Additionally, don’t underestimate the power of referrals and testimonials in establishing a robust online presence.
Re-define Your Sales Funnel
The sales funnel is an important part of any organization. It’s how companies track key metrics and performance indicators of their sales team. However, due to the changing buyer dynamic, companies must re-define their sales funnels to fit new marketing models and new buying trends. Rather than focusing on how many calls were made per rep, focus on what actions the buyer is taking and how likely those actions lead to end sales. This will allow you to target your prospects much more effectively and provide them with the information they need to make a decision.
Instead of viewing the sales process from your sales team’s point of view, you look through the buyer’s eyes instead. This journey starts with the buyer’s pain point: he or she has a problem that needs solving, and starts looking for a solution. Thanks to your awesome inbound marketing efforts, your company comes up as a primary option during that search. By looking through your website, social media pages and other resources you’ve made readily available, the prospective client has all the data needed right at his or her fingertips. Your sales team can help make sure it’s you that they choose as their solution provider.
Changing How You Sell
It’s still important to move prospects through a sales funnel, but the way you do that is changing, and it’s crucial to re-define how you move these prospects through your funnel. For example, if someone fills out a “contact us” form on your website, that’s a good indicator that they’re highly interested. However, if they simply followed your company’s Twitter account, it’s probably not worth tracking them down and starting to call them. However, this gives you a “top-of-funnel” prospect, and through appropriate nurturing and social media interaction, you have the potential to engage this person further in the hopes that they take additional actions on your website.
It’s important to understand which actions correspond to which stage in your sales funnel, and establish the appropriate follow up steps your sales people must take. Because you’re changing the way people are added to the funnel, you must change the way you pull people through your funnel as well.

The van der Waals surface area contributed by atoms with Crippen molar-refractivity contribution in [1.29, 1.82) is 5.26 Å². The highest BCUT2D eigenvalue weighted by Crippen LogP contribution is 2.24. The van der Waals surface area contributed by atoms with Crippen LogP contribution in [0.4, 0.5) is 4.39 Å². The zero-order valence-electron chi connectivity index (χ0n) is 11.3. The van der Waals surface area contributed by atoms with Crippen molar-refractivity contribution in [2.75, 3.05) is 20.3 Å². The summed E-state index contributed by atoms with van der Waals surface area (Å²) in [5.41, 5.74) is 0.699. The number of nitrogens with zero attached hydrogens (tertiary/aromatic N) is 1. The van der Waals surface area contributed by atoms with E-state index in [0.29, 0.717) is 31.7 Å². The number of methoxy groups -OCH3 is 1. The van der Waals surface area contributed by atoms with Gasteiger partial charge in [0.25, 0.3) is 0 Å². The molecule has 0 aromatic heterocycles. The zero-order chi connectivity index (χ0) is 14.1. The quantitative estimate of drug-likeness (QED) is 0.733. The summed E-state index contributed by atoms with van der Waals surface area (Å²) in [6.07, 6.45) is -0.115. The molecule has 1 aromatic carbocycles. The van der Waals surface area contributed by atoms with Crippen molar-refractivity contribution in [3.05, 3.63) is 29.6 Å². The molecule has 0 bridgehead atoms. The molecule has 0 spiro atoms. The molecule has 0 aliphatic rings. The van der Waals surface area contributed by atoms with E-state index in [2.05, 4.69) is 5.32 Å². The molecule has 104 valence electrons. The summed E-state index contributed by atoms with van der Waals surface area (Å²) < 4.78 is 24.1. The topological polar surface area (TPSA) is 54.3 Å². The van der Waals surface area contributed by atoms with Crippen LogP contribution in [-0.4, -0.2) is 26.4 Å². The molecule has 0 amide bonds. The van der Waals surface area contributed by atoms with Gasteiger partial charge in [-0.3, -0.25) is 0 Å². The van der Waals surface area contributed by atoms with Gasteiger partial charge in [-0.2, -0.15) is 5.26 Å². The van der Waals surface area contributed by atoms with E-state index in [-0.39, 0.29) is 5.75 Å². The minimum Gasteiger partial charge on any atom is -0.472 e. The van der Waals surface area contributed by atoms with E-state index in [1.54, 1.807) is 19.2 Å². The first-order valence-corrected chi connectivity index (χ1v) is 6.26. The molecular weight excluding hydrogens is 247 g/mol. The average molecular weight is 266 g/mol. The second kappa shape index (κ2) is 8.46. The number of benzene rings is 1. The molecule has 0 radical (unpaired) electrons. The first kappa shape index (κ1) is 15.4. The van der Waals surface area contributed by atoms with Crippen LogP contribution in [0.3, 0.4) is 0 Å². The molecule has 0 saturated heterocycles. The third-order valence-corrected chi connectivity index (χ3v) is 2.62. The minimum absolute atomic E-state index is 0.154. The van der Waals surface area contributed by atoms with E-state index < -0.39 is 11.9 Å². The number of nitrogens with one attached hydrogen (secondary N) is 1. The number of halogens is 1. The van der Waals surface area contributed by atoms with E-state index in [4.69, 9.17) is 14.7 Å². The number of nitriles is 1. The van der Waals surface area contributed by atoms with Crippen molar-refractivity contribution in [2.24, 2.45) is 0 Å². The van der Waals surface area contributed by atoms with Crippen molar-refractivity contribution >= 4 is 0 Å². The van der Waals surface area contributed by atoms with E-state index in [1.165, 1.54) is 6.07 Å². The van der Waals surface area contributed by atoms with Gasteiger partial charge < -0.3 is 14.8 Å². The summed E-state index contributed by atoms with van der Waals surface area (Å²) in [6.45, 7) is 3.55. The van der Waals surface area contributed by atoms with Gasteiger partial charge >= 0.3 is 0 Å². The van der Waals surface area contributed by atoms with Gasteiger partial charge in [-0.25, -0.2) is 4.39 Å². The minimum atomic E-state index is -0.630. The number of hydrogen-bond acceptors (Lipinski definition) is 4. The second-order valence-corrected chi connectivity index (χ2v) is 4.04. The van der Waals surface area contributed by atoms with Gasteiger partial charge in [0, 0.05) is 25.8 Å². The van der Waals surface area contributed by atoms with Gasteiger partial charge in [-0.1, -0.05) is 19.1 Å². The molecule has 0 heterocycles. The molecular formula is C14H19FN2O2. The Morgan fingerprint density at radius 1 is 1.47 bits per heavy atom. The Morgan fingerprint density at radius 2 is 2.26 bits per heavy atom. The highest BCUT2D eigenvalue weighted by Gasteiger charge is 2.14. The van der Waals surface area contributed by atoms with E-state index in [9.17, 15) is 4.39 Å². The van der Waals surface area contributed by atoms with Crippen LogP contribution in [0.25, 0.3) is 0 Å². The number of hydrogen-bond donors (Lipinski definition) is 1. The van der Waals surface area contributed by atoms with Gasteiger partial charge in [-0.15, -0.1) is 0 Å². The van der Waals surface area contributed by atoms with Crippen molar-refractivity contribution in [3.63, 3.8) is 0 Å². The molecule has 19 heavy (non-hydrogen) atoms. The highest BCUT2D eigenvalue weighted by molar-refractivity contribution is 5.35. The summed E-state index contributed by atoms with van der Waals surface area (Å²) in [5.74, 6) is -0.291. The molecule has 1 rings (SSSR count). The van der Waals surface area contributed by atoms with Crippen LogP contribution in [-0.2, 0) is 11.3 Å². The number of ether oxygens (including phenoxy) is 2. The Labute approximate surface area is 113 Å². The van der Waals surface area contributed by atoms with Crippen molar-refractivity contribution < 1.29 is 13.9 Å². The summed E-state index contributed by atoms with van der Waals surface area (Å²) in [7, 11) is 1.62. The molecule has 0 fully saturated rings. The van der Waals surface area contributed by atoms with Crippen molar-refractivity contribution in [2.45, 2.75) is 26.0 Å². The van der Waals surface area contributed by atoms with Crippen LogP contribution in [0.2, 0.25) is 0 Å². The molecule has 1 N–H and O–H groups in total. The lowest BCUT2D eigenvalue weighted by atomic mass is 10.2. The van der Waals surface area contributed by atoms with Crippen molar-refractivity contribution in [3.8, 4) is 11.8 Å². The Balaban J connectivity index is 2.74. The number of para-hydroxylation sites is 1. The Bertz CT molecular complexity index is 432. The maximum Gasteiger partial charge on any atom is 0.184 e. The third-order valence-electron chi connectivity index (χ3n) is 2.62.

Building Relationships, Not Just Closing Deals
While closing the sale would be the end point of the old sales funnel model, it’s only about halfway through the buyer’s journey. Just as critical as nailing the initial sale is maintaining a good client relationship going forward. Rather than concentrating on a single sale, focus also on building customer loyalty, rewarding retention and establishing long-term satisfaction among your clients. This will make it easier for you to add additional revenue from your clients as you move forward, and also makes them more likely to refer their friends to you.
The buyer’s journey and inbound marketing neatly summarize the new buyer’s dynamic: one of making intelligent choices that are based on independent research and informed decision-making rather than shotgun sales tactics. It’s up to you to educate your potential buyers about why you’re the best for their needs, and adapting your marketing and sales strategies to the new buyer’s dynamic is the move you need to make to find new customers and grow your business.
What's the state of sales two years later? Learn how to sell managed services in 2016!
By Brandon Garcin
By Gretchen Hoffman